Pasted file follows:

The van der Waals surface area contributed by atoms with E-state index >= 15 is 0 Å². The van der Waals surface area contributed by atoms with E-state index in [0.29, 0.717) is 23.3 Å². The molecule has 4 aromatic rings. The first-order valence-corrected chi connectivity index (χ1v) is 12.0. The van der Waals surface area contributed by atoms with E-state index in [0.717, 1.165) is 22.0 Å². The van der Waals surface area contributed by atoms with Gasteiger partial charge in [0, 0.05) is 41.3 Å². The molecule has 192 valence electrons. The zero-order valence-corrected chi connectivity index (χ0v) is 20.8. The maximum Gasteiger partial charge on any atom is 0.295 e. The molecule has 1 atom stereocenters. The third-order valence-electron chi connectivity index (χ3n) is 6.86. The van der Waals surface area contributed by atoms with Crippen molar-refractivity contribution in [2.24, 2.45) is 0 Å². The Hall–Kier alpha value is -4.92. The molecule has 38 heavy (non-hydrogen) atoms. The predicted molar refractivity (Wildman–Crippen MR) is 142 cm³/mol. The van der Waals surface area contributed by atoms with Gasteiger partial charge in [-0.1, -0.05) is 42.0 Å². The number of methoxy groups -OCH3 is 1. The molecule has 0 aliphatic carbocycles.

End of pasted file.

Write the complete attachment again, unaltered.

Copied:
The van der Waals surface area contributed by atoms with E-state index >= 15 is 0 Å². The van der Waals surface area contributed by atoms with E-state index in [0.29, 0.717) is 23.3 Å². The molecule has 4 aromatic rings. The first-order valence-corrected chi connectivity index (χ1v) is 12.0. The van der Waals surface area contributed by atoms with E-state index in [0.717, 1.165) is 22.0 Å². The van der Waals surface area contributed by atoms with Gasteiger partial charge in [0, 0.05) is 41.3 Å². The molecule has 192 valence electrons. The zero-order valence-corrected chi connectivity index (χ0v) is 20.8. The maximum Gasteiger partial charge on any atom is 0.295 e. The molecule has 1 atom stereocenters. The third-order valence-electron chi connectivity index (χ3n) is 6.86. The van der Waals surface area contributed by atoms with Crippen molar-refractivity contribution in [2.24, 2.45) is 0 Å². The Hall–Kier alpha value is -4.92. The molecule has 38 heavy (non-hydrogen) atoms. The predicted molar refractivity (Wildman–Crippen MR) is 142 cm³/mol. The van der Waals surface area contributed by atoms with Gasteiger partial charge in [-0.1, -0.05) is 42.0 Å². The number of methoxy groups -OCH3 is 1. The molecule has 0 aliphatic carbocycles.